The fourth in a series of extracts from Inside Track: Phil Hill with Doug Nye. Phil Hill talks about how he captured a flock of Ferraris at the 1955 Venezuelan Grand Prix
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1955 Venezuelan Grand Prix, Caracas – Phil Hill had a great eye as a photographer and the technical ability to back it up. This panorama of the Los Proceres circuit and its makeshift pits features the American-liveried No 46 Ferrari 500 Mondial for Bob Said/Ed Munoz, No 6 is Phil’s Johnny von Neumann-owned Ferrari 121LM and No 12 Piero Carini’s Ferrari 750 Monza, which would finish fourth.
PHIL HILL: “The Le Mans disaster was the last nail in the coffin for the November Carrera PanAmericana, which was cancelled. Instead, Luigi Chinetti came up with a deal for a bunch of us to run in the Venezuelan Grand Prix for sports cars, in Caracas, that November. He put the deal together in response to an invitation from the Venezuelan Government who wanted the best possible entry. Chinetti liked to keep things like that in house. Instead of referring everything to the Ferrari factory in Italy, he’d just call around his US customers, and organise us into a tour party.
“As an experience Caracas seemed very similar to Argentina, but in many ways more impressive. Argentina had already been in trouble, with unease and recession always in the air. In contrast Venezuela’s economy still seemed on the move. It was a dictatorship but oil-rich, and the hotel they put us in, the Domenico was just fabulous. It was almost worth the trip by itself.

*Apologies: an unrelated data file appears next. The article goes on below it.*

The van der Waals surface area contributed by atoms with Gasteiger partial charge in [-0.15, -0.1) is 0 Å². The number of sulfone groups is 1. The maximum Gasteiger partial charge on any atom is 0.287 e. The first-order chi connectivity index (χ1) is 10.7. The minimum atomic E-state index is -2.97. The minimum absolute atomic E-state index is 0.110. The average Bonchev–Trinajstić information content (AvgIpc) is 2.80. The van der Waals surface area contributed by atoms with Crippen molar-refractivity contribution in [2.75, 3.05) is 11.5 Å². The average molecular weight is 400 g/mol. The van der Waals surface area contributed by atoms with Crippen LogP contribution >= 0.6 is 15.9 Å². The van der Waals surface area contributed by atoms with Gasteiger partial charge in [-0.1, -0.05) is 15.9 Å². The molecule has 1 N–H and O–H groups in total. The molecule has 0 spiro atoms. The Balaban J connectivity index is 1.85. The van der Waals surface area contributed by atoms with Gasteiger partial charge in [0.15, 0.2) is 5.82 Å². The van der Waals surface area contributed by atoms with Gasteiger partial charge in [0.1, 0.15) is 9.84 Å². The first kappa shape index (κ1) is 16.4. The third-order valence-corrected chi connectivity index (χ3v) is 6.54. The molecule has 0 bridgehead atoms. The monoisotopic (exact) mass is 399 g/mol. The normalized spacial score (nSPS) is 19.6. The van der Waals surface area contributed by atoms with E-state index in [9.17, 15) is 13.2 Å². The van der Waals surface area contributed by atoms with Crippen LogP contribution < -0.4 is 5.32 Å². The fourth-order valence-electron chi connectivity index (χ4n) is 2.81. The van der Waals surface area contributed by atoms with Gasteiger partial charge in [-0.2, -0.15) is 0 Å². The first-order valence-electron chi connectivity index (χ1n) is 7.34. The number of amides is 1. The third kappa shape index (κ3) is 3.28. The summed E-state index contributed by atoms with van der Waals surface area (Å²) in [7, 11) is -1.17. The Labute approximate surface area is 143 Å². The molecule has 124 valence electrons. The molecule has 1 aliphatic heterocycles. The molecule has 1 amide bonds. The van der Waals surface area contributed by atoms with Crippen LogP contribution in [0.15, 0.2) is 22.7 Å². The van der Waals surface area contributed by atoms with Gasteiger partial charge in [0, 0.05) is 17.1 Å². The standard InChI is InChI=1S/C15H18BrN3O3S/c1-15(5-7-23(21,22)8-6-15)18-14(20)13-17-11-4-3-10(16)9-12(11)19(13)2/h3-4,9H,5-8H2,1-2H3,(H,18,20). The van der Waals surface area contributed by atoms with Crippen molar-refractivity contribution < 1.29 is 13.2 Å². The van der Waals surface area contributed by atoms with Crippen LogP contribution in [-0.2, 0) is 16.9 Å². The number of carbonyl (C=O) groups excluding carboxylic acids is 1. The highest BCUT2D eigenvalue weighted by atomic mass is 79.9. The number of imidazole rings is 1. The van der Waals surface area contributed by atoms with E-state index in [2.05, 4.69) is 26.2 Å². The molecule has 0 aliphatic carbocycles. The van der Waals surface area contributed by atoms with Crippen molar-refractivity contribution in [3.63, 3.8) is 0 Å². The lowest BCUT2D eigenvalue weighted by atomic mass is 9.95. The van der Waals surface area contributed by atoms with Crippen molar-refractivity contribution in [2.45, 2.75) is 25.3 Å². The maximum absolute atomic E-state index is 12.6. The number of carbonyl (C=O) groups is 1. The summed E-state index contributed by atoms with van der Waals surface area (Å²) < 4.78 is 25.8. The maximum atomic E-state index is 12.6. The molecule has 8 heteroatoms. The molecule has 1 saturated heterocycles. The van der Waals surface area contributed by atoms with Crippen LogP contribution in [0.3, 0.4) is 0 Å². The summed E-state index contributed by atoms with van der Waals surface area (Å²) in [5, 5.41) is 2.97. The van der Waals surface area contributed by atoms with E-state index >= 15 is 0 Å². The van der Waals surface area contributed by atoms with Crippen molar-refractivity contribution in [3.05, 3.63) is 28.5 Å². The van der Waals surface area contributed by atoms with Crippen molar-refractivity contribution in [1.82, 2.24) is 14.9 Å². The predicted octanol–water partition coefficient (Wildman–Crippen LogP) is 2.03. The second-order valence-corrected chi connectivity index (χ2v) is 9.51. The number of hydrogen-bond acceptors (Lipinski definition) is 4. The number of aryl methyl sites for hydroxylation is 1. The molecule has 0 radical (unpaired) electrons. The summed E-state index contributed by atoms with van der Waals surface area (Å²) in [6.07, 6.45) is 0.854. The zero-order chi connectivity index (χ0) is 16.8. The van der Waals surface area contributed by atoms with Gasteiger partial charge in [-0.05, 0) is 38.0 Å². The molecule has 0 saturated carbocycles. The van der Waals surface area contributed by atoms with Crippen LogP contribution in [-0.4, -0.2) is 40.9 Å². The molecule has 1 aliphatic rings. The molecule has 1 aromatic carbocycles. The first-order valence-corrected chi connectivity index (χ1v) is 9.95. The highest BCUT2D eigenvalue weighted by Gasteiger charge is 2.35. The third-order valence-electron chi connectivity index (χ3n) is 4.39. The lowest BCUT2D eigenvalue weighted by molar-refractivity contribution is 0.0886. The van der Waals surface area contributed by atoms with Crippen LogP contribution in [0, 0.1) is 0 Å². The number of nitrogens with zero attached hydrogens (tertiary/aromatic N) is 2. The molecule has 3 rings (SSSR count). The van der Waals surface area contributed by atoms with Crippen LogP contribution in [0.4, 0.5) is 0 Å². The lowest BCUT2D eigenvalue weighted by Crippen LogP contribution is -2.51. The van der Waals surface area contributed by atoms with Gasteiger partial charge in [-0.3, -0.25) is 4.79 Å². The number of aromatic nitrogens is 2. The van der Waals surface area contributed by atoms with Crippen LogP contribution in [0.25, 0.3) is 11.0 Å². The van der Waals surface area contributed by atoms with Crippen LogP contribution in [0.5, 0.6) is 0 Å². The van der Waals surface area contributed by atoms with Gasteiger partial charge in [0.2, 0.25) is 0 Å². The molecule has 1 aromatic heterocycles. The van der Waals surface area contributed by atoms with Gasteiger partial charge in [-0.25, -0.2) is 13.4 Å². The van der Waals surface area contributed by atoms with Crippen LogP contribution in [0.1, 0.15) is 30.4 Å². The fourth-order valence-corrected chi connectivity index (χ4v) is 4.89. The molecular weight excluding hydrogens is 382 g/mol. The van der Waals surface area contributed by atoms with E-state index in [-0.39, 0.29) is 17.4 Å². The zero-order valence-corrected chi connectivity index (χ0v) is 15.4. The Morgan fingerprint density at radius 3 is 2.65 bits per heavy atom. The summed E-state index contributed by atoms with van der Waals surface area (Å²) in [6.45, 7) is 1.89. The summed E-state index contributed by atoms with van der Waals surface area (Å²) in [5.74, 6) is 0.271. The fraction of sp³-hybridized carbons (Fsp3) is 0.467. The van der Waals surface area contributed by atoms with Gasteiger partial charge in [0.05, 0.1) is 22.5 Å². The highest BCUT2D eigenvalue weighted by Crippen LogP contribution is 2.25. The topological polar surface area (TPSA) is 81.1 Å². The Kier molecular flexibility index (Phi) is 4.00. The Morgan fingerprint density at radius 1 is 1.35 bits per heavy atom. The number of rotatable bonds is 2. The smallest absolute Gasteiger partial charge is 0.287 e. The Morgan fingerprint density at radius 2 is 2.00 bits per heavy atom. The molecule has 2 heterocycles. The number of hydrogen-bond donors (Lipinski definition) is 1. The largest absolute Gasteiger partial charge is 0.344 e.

“But until we got there I doubt I was really aware what I would be driving. In fact it turned out to be the 121LM that I’d co-driven at Le Mans, and which Johnny von Neumann had just acquired.
“One unusual incident in practice was that I found the circuit so poorly defined that I got off course and suddenly found myself entirely alone on a deserted roadway. That was weird. But on race day we never got going. The 6-cylinder Ferrari just boiled over on the darned starting grid, and I could only nurse it in the race before abandoning all hope. After the long flight that was a great disappointment. Fangio won for Maserati, heading three Ferrari Monzas. The Spanish Marquis ‘Fon’ de Portago finished second…”
About the book
Reviewing the evocative years 1950 to 1962, the single volume Bookshop Edition covers 80 events with some 530 colour photographs, each captioned in Phil’s inimitable style and all beautifully laid out over 488 pages of the finest Italian art paper. The book is hardbound with a cloth case and a printed jacket, and will be delivered in a matching heavyweight slipcase.
The photographs themselves cover many of the most important events in Phil’s long and illustrious racing career, from his early successes in SCCA national races in the United States of America – at such venues as Pebble Beach, Elkhart Lake, Palm Springs, Sebring, Daytona and, of course Watkins Glen – through his breakout years onto the International scene in Europe and South America, to his hugely successful Championship-winning years with Ferrari.
His uniquely insightful coverage includes his three formative drives in the Carrera PanAmericana (1952-54), his early visits to the Le Mans 24-Hour race (which he would ultimately win no fewer than three times with Ferrari) and his subsequent drives in the great 1000Kms and World Championship sports car races on circuits as diverse as Reims-Gueux, Buenos Aires, Caracas, Monza, the Nürburgring, Montlhéry and Daytona, plus of course Sebring and Le Mans.
The Bookshop Edition also covers Phil Hill’s many appearances as a Ferrari Formula 1 works team driver, culminating in his Drivers’ World Championship title in 1961. Completing the story are his many appearance in numerous non-World Championship events, including fabulous photographs from his two capacity-class World Land-Speed Record drives for MG at the Bonneville Salt Flats in 1957 and 1959.